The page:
Janice

Posted in: 2012, All-or-Nothing Thinking, CEDRIC Centre

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Fear of Making Mistakes – Review

Fear of Making MistakesThose of us who use food to cope, or drugs, alcohol, shopping, procrastination, isolation, busywork, and even more socially-sanctioned strategies like over-exercise, co-dependency and workaholism, use those strategies in an attempt to distance ourselves from the constant sense of anxiety we feel within.

The anxiety that we feel is borne out of harmful all-or-nothing stories that I call “learned helplessness.” The learned helplessness stories sound something like this:

 

  • I can’t
  • It’s too big
  • It’s too much
  • I’m not capable
  • I won’t be able to do it
  • I’m not allowed

And, those learned helplessness, all-or-nothing stories (that trigger our anxiety and our use of harmful coping strategies) are triggered by a naturally and appropriately occurring sensation in our bodies that I call “the niggle.”

The niggle arises when we have needs that aren’t being met.

If you used food to cope as a child (or any other of the strategies listed above), it is extremely likely that when you felt that little niggle inside that let you know you needed something and you tried to get that need met through your words or actions, you were unsuccessful, or perhaps even berated or shamed or physically harmed.

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Posted in: 2012, All-or-Nothing Thinking, Relationship with Self

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Setting Reasonable Goals

Setting Reasonable GoalsI’ll bet you know something about goal setting. I’d actually be willing to bet that you’re very good at setting yourself goals each and every day about what you’ll eat, what you won’t eat, when, how much exercise you’ll do, how much sleep you’ll get, whose call you’ll return and how much you’ll get done at work or around the house. Chances are, you’re really skilled at setting goals. But…how often do you actually follow through with them? How often do you get to the end of your day feeling peaceful and relaxed that you achieved what you had asked of yourself that day?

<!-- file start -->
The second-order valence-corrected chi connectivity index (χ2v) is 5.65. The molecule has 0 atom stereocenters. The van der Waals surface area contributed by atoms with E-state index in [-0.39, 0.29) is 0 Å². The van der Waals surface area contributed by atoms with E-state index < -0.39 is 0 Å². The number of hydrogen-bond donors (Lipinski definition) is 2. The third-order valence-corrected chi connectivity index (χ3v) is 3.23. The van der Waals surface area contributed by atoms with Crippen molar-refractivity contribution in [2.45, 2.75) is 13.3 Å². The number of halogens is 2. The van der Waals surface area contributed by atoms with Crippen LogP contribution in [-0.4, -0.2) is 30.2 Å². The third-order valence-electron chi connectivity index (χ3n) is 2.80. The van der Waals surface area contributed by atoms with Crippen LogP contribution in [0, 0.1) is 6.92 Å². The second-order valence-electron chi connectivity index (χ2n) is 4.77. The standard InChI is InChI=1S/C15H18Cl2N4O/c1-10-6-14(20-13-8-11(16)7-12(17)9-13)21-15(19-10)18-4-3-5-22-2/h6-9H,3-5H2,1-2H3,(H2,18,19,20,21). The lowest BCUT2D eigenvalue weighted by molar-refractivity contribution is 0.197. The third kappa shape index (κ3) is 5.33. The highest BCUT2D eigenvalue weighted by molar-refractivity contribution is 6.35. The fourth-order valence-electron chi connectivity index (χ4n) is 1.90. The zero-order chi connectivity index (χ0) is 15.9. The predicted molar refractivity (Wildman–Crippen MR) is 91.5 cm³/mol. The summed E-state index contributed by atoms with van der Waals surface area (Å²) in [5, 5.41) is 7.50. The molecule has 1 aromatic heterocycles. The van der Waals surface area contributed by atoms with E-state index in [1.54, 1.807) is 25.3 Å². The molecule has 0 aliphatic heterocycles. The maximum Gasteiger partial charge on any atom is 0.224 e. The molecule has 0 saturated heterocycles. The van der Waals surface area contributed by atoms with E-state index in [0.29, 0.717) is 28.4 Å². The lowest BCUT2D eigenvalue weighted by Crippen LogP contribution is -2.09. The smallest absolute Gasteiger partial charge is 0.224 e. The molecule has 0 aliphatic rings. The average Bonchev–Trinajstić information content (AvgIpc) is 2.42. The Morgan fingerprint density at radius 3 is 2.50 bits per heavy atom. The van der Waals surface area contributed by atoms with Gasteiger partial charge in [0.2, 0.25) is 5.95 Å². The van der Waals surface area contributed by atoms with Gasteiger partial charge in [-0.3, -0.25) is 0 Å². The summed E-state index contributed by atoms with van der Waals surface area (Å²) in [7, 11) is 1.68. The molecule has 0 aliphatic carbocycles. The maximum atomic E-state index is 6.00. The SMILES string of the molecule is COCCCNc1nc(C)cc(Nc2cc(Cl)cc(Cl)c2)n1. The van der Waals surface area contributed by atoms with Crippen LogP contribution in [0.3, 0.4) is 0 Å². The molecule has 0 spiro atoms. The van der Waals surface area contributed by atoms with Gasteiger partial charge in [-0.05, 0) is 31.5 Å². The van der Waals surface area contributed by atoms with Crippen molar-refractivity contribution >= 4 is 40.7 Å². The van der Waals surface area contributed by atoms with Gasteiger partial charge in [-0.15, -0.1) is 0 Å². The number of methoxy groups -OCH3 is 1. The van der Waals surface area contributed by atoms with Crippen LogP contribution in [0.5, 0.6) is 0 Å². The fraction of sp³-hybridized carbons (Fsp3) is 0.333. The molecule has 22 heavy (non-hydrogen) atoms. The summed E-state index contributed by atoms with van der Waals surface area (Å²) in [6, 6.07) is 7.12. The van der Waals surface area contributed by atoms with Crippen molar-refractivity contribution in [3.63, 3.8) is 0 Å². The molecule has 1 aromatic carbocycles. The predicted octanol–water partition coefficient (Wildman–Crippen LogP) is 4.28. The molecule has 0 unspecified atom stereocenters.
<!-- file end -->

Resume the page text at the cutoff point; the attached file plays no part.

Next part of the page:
If, more often than not, you reflect on your day,  and hear the Drill Sgt.’s critical voice in your head pointing out your shortcomings, it’s a good indication that you did not achieve the goals you set for yourself that day. Same goes for those of you who wake up in the morning to the Drill Sgt. telling you what you will and won’t do that day to make up for what you did/didn’t do the day before.

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Posted in: 2012, All-or-Nothing Thinking, CEDRIC Centre, Complete Recovery, Relationship with Food, Relationship with Self, The Law of Attraction, Tips for Natural Eating

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The Logic of Binging

Logic of BingingHave you ever wondered why you, or some of the people you care about, seem to feel compelled to do things that they say they don’t want to? Do you ever find yourself doing things like overeating, or calorie-counting/dieting, or drinking a bit too much, or spending a bit too much, or procrastinating on things, or isolating rather than socializing? Well if you’d like to finally understand what’s really going on behind the scenes (in your head!) to make you behave in ways you know aren’t good for you or that will ultimately cause you stress, read on.

In order for you to completely understand why you do what you do and what you can do to begin to think, and therefore, behave, differently, I’ve put together a kind of step-by-step flow of logic that will help your brain shift out of confused, stuck thinking and into rational, reasonable thoughts that will influence you to behave in ways that will enhance all aspects of your life. ’Cause, let’s face it, you know that some of the things you do aren’t the best choices, you may even have tried to stop or cut back or make some big lifestyle changes. But if you haven’t understood what’s really driving you to do those things in the first place, you can’t be successful for long, and instead will likely feel more stuck and hopeless rather than inspired and confident.

If you’re at all a believer in the concept that your thoughts create your reality, the following logic flow will help you to feel more solid and grounded in clear thinking. This means you will be confidently more present in the world and able to enjoy your food, drink, exercise, free time, and socializing more while being less likely to use any of those substances and behaviours to cope with stress or emotions such as anxiety, anger, insecurity or sadness.